Though she is sex-negative, Tara sometimes has sex with her non-asexual partners. “I do it for their sake, this isn’t non-consensual or anything. I simply don’t mind and I like that I’m engaged in something that my partner enjoys, though it doesn’t have much effect on me personally.” Rajeshwari Yadav, a 20-year-old, says she has read about asexuals who masturbate, (often not as a sexual act but as a form of physical release or a stress-reliever) as well as have sex to reproduce.
There is also a misconception that asexual people do not have romantic relationships. Romantic orientation and sexual orientation are separate branches, each not mutually inclusive of each other. This infographic by Huffington Post can be quite helpful for non-aces to understand. Tara tells us that she’s had multiple romantic relationships, and not being sex-positive has not hampered the connection she’s made with her partners. “I’m lucky I mostly had very understanding people, but on a personal level, I believe that close intimacy and deep connections can be made without having sex, despite what others believe.”
When asked if she feels that dating as an asexual is significantly more complicated, Rajeshwari believes that it’s simply a matter of respecting your partner’s likes and dislikes, as well as the boundaries they set.
However, it doesn’t seem like the situation can be as straightforward for many, such as Aleesha*, a 36-year-old married woman with children. She tells us “I’m past the dating stage in my life but it is complicated in marriage. How do you suddenly tell the man you are married to that you are asexual post two kids? You can’t expect your spouse to understand it and I don’t think we have support groups for families here in India. It might end my marriage or I keep up the charade while feeling violated. It’s a horrible feeling.”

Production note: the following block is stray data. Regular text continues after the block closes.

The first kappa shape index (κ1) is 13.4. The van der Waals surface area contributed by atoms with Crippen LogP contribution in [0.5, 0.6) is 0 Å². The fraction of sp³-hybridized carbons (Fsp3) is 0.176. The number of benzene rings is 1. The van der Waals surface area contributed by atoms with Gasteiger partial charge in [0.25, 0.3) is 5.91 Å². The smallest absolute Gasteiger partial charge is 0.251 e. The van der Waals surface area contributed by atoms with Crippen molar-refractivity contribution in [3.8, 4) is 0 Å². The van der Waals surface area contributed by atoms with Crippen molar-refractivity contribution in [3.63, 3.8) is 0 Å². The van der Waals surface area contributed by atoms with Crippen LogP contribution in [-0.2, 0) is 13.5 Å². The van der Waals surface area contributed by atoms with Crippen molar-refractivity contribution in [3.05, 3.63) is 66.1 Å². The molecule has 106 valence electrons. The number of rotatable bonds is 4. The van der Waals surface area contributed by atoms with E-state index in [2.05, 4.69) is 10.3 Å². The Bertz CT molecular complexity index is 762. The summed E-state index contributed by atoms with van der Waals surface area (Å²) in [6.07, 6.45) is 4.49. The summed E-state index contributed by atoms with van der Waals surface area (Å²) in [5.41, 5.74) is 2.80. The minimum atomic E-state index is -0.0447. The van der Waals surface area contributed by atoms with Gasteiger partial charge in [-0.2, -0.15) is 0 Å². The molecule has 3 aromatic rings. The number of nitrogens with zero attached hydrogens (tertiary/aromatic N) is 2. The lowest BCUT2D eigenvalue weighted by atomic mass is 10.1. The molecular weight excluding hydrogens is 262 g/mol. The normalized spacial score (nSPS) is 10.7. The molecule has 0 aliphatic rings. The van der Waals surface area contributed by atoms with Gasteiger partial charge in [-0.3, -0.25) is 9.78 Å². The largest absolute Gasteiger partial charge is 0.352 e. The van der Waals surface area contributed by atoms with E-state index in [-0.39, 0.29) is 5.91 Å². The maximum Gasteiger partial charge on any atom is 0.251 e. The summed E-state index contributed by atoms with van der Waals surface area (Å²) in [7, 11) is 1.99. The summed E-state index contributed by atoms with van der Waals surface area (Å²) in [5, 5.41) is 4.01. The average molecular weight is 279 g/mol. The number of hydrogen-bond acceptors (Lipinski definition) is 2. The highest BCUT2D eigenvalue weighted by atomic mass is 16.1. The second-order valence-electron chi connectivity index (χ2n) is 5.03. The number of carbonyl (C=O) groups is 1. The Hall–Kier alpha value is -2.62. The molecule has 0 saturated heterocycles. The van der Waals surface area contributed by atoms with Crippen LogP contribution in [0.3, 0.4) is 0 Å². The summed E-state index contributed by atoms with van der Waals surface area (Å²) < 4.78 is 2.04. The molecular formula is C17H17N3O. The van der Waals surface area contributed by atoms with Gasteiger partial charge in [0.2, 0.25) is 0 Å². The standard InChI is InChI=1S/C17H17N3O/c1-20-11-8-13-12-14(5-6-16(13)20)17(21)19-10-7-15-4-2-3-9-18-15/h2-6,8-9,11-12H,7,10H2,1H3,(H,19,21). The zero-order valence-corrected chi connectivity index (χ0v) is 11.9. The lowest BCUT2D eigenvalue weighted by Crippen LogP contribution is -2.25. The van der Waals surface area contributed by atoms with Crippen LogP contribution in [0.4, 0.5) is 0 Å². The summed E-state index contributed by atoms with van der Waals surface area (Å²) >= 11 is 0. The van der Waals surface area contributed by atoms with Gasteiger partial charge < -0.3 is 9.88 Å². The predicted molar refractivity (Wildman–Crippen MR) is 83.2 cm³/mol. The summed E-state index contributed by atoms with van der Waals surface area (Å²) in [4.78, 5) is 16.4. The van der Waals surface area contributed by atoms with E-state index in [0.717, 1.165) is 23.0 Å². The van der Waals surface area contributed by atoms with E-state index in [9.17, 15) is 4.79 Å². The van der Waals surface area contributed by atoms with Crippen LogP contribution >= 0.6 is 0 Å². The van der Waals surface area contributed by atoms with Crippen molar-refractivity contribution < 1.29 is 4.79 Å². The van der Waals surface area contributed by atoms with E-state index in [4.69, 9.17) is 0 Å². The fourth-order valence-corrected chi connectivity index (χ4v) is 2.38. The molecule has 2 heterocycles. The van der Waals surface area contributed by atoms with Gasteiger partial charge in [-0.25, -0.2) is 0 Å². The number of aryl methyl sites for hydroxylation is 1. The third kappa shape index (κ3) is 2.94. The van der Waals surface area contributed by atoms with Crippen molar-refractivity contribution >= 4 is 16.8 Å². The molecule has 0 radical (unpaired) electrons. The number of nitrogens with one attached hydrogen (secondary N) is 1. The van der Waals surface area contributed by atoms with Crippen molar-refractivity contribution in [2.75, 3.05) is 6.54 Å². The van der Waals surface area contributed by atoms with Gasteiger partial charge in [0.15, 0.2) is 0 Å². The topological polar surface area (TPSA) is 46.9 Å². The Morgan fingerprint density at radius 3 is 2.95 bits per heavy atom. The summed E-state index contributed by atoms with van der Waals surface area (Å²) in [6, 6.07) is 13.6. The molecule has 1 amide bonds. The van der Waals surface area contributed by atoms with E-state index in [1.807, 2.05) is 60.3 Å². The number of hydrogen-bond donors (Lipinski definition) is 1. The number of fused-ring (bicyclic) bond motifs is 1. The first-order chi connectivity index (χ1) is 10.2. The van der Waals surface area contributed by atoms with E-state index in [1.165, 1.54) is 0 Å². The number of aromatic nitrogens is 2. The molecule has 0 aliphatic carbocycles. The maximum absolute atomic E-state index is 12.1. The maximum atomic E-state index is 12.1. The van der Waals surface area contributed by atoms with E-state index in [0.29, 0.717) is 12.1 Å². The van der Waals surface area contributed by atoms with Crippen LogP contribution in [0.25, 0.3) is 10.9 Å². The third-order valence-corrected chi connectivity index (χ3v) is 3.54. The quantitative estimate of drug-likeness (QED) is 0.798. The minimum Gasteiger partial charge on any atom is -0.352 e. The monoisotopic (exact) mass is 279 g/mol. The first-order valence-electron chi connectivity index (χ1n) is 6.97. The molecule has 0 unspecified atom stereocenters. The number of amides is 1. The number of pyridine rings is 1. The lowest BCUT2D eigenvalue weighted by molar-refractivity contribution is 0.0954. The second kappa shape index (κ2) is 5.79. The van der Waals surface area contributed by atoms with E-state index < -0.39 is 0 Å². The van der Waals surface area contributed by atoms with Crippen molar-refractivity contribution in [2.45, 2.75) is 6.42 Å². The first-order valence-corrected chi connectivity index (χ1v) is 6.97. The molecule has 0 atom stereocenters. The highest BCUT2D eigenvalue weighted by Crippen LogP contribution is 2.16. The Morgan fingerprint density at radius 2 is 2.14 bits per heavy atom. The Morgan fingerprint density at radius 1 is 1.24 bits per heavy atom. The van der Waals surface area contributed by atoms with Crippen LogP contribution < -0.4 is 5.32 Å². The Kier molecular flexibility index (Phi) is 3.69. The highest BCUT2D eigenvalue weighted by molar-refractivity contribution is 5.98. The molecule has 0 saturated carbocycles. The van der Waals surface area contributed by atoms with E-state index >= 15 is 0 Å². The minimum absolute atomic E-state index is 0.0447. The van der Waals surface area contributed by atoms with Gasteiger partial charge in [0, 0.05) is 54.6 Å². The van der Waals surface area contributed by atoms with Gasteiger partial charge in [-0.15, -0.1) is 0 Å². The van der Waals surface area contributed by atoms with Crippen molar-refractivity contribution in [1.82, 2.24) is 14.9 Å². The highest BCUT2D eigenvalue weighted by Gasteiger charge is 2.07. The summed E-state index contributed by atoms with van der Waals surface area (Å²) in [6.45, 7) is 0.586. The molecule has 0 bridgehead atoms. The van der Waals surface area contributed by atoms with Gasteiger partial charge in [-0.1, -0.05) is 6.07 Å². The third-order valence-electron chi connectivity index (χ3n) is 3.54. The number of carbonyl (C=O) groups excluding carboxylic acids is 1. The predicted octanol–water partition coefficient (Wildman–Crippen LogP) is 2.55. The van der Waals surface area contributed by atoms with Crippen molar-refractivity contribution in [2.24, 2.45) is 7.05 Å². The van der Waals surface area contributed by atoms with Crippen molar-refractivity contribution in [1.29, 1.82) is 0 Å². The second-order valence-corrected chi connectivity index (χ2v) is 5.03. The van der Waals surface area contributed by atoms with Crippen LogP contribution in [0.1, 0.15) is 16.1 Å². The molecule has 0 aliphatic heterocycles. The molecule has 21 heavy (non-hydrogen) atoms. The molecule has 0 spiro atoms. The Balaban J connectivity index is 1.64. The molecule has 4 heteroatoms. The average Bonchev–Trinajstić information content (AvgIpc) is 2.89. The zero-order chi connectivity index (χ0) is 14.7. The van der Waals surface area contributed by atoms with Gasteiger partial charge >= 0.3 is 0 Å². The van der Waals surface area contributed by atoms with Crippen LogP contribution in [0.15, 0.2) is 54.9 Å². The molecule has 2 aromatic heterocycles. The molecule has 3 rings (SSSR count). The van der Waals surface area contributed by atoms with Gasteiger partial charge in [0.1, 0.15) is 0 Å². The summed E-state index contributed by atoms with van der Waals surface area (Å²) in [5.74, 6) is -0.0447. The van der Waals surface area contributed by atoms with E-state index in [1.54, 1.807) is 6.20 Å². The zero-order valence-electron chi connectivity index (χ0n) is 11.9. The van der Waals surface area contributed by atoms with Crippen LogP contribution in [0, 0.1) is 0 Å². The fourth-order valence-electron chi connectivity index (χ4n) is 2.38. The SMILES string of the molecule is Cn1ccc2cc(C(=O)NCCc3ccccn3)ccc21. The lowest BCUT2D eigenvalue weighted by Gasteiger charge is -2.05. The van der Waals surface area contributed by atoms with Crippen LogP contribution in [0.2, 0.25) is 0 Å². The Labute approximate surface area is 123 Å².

She also speaks of the lack of understanding among her friend group, other married women she opens up to often ask her to give in to her husband’s needs, despite some of them also relating to the way she feels. Rajeshwari and Tara have had better support systems, with friends and family attempting to educate themselves more once they chose to come out to them.
Addressing asexuality in the Indian scenario in contrast to the west is definitely a whole new ball game, in a social context where discussing sexuality itself is often hushed up and taboo. Recognising this, Poornima and Sai started the website Asexuality India, to create a platform where aces could connect with each other, and share their stories and experiences. In 2017, Raj Saxena along with Rishav Saxena and Purushottam Rawat created the ACEapp, a dating application for asexuals across the spectrum to meet and socialise without fear of judgment or discrimination. Indian Aces, a popular community and collective on social media have held speed dating events as well as educational workshops. Dr Pragati Singh has also started a matrimonial and match-making platform called Platonicity, recognising the lack of these forums for asexual Indians. With various forums popping up, the scene has definitely improved, with visibility increasing slowly but surely.
*Name changed for this article.